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View Diary: Letters Reveal Names of Wisconsin 'Fake' Dems (90 comments)

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  •  Not illegal and not at all new. (11+ / 0-)

    You should see what they can do with this sort of tactic in an open primary state.  In that scenario they get a candidate on the ballot; get their voters to vote for that candidate on the opposing ticket in the primary and then switch to their candidate in the general - OR they will stick with a candidate who is a Democrat in Name Only depending on the makeup of the district.  That's why so many Democrats in the South are even more conservative than they really should be in certain districts.

    Pretty standard fare.

    •  That's What I Was Thinking About, Open Primaries. (2+ / 0-)
      Recommended by:
      Judge Moonbox, Puddytat

      I know those are open to all eligible voters but I thought some state parties set standards for their slated candidates even in primaries.

      In the ringer cases others mention, I wonder if the ringer was a member of the other party publicly recruited by that party to thwart the majority of the voting public.

      Didn't Patrick Fitzgerald prosecute Blago for cheating the public out of good goverance or some such?

      •  It depends on the state. (10+ / 0-)

        There's really nothing stopping anyone running under any party except the issue of funding.  In these cases, the people are given just enough money to get on the ballot and then given funds to do whatever they need to do to distract sufficiently from the real candidate.  My family's home district in AL is a Democratic district and is represented by a fanatical right winger.  In 2008 a Democrat got on the ticket to run against him and then he was MIA for the entire campaign.  Basically just went missing and stopped campaigning.  That guy in South Carolina who ran as a democrat for Governor - remember him?  The guy no one knew or had heard of?  Same kind of deal.  Even Ralph Nader was exposed for taking GOP money to run in certain states a few years ago. None of this is unusual.  The reality is that it points to the importance of a strong local party structure which is what Howard Dean was trying to build around the country.  Without that infrastructure to inform voters these also-rans are much more effective.

        •  Alvin Greene? (6+ / 0-)

          Only he ran for Senator. I said that he was a "Sanjaya Malakar" candidate.

          Greg McKendry, Linda Kraeger, Dr. George Tiller, Steven Johns. Victims of Wingnut violence

          by Judge Moonbox on Mon Jun 06, 2011 at 07:53:13 AM PDT

          [ Parent ]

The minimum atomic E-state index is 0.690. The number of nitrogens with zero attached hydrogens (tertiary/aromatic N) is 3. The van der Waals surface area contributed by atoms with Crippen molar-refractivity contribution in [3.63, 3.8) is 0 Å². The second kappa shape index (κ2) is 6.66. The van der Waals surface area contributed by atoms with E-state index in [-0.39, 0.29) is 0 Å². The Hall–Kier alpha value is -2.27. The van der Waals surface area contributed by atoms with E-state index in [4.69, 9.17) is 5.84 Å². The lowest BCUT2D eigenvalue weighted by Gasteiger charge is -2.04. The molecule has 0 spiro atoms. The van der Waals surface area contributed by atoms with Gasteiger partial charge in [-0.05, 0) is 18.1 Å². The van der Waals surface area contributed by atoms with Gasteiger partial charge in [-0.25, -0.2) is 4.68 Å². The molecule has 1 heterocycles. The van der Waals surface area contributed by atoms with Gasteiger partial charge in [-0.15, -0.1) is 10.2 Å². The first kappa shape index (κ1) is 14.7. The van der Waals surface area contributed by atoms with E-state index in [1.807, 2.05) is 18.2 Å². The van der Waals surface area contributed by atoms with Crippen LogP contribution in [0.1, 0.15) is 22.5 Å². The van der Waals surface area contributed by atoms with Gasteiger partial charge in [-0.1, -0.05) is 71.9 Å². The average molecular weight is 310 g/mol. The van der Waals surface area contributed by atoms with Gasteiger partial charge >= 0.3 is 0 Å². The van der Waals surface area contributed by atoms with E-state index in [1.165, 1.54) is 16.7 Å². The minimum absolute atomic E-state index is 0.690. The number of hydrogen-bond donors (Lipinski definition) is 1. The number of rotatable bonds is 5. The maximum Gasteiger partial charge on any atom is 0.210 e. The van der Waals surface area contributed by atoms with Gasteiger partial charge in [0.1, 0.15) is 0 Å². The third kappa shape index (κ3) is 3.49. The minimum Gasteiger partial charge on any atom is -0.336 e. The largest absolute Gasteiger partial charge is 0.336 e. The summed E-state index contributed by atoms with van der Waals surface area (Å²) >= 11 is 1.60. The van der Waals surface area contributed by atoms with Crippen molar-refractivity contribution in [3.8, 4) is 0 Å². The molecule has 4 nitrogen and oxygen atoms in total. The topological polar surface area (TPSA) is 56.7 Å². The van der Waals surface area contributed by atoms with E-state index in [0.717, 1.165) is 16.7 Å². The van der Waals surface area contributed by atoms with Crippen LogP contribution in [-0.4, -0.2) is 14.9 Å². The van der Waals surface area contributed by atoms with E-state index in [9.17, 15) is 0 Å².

•  I guess - I misremembered it as (2+ / 0-)
            Recommended by:
            Judge Moonbox, ruleoflaw

            Governor.  Whatever he was running for, he was enlisted to be a distraction and when a lot of elections are decided based on just a few percentage points, these kinds of candidates can do a lot of damage.  A very small percentage of Nader's nearly 100,000 Florida votes in 2000 probably would have changed the fate of this country entirely.

        •  This is WA, an open primary state (3+ / 0-)
          Recommended by:
          inclusiveheart, zett, 4Freedom

          where there is no official party-selected candidate, by law. You can't even call yourself a Democrat or Republican on the ballot here. It's all "prefers X party" for every candidate. So you get "prefers Democratic party" or could get "prefers Democrat party" if that's what the candidate puts on the form, or "prefers Republican party" or "prefers GOP party" or "prefers Tea party" - the first two of which I've seen on primary ballots, along with the "prefers Democratic party". And then there are the fringe candidates, some of whom you can distinguish because the party names they prefer are from way out in left field.

          Any candidate can state that he or she prefers any party. A dyed-in-the-wool Republican or Tea Partier could certainly list himself on the ballot as "prefers Democratic party" and pick up some Democratic votes. Also, this is a top-two state; the top two votegetters in the primary go on to the general election, no matter what party they say they prefer. Two Republicans could finish in the top and get into the general, leaving those of us on the left with no real choice at all. Two Democrats could finish at the top, too, and get on the ballot for the general, leaving the righties with no real choice.

          Most people in this state who work for or belong to one party or another hate this primary.

          Oh, btw, next year we aren't having a Presidential primary at all, to save money. We are a caucus state, too, and it was only the caucuses that counted. People are really going to hate this. I expect a bunch of legislators will be thrown out next year because of it.

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          by Kitsap River on Mon Jun 06, 2011 at 02:24:35 PM PDT

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